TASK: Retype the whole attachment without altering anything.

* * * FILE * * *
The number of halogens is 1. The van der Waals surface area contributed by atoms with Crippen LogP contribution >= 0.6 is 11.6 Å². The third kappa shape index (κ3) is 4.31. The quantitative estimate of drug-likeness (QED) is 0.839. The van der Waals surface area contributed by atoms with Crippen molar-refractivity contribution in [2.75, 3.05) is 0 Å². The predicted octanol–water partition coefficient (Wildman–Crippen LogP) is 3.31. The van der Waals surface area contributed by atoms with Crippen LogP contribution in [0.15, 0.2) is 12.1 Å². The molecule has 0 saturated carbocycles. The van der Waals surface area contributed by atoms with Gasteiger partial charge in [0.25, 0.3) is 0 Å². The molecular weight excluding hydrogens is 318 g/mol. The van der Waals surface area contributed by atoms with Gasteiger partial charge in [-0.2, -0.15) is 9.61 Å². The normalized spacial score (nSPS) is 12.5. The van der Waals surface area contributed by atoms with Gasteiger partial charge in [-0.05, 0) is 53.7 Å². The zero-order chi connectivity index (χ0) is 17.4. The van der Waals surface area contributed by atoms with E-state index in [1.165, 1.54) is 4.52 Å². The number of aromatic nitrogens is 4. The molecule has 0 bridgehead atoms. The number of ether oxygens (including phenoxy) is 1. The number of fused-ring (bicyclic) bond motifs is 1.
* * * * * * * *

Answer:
The number of halogens is 1. The van der Waals surface area contributed by atoms with Crippen LogP contribution >= 0.6 is 11.6 Å². The third kappa shape index (κ3) is 4.31. The quantitative estimate of drug-likeness (QED) is 0.839. The van der Waals surface area contributed by atoms with Crippen molar-refractivity contribution in [2.75, 3.05) is 0 Å². The predicted octanol–water partition coefficient (Wildman–Crippen LogP) is 3.31. The van der Waals surface area contributed by atoms with Crippen LogP contribution in [0.15, 0.2) is 12.1 Å². The molecule has 0 saturated carbocycles. The van der Waals surface area contributed by atoms with Gasteiger partial charge in [0.25, 0.3) is 0 Å². The molecular weight excluding hydrogens is 318 g/mol. The van der Waals surface area contributed by atoms with Gasteiger partial charge in [-0.2, -0.15) is 9.61 Å². The normalized spacial score (nSPS) is 12.5. The van der Waals surface area contributed by atoms with Gasteiger partial charge in [-0.05, 0) is 53.7 Å². The zero-order chi connectivity index (χ0) is 17.4. The van der Waals surface area contributed by atoms with E-state index in [1.165, 1.54) is 4.52 Å². The number of aromatic nitrogens is 4. The molecule has 0 bridgehead atoms. The number of ether oxygens (including phenoxy) is 1. The number of fused-ring (bicyclic) bond motifs is 1.